There are more than three times as many home cooking fires on Thanksgiving as a typical day of the year, making it by far the leading day for US home cooking fires, according to the National Fire Protection Association® (NFPA®). This sharp spike (a nearly 250-percent increase over the daily average) is a powerful reminder to use caution when cooking this year’s Thanksgiving feast.   Daniel Lawson, Assistant Chief with the Campbell County Rural Service offers several safety tips for staying safe for Thanksgiving.

  • Stay in the kitchen when you are cooking on the stovetop, so you can keep an eye on the food.
  • Stay in the home when cooking your turkey and check on it frequently.
  • Keep children away from the stove. The stove will be hot, and kids should stay three feet away.
  • Make sure kids stay away from hot food and liquids. The steam or splash from vegetables, gravy or coffee could cause serious burns.
  • Keep the floor clear so you don’t trip over kids, toys, pocketbooks or bags.
  • Keep knives out of the reach of children.
  • Be sure electric cords from an electric knife, coffee maker, plate warmer or mixer are not dangling off the counter within easy reach of a child.
  • Keep matches and utility lighters out of the reach of children, up high in a locked cabinet.
  • Never leave children alone in room with a lit candle.
  • Make sure your smoke alarms are working. Test them by pushing the test button.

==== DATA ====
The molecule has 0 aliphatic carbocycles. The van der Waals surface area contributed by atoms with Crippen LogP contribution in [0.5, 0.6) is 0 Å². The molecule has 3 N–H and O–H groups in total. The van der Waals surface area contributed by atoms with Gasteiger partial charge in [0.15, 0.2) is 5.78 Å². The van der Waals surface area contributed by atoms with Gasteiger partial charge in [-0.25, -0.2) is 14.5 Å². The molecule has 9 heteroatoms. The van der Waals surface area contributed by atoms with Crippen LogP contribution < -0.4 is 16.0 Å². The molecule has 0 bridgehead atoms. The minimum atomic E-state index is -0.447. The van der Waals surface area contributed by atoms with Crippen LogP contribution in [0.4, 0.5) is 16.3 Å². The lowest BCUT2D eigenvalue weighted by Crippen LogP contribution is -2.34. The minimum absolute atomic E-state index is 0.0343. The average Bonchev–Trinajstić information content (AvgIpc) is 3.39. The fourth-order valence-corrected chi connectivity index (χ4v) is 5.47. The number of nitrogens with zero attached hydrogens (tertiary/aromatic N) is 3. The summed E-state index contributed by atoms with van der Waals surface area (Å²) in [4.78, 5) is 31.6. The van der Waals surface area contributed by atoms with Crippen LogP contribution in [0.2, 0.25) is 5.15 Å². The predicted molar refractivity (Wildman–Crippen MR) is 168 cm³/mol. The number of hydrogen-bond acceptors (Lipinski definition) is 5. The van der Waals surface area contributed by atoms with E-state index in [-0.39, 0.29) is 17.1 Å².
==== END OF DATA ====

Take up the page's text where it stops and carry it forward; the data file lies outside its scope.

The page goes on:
“Thanksgiving is a festive but hectic holiday, where people are often preparing several dishes at once. They’re also entertaining friends and family with lots of other potential distractions,” said Lorraine Carli, NFPA’s vice president of Outreach and Advocacy. “These factors all contribute to the increased likelihood of home cooking fires and underscore the importance of being extra vigilant in the kitchen.”

According to NFPA, cooking is the leading cause of reported home fires year-round, accounting for nearly half of all US home fires (48 percent) and reported home fire injuries (45 percent), as well as one-fifth (21 percent) of home fire deaths. Unattended cooking is the leading cause of home cooking fires and fire deaths; 15 percent of the fatalities are attributed to clothing ignitions.

Carli says awareness can play a critical role in keeping Thanksgiving fire-free. “Knowing where potential cooking hazards exist and taking basic precautions to prevent them can go a long way toward ensuring a fire-safe holiday.” (WLAF NEWS PUBLISHED – 11/21/2018-6AM)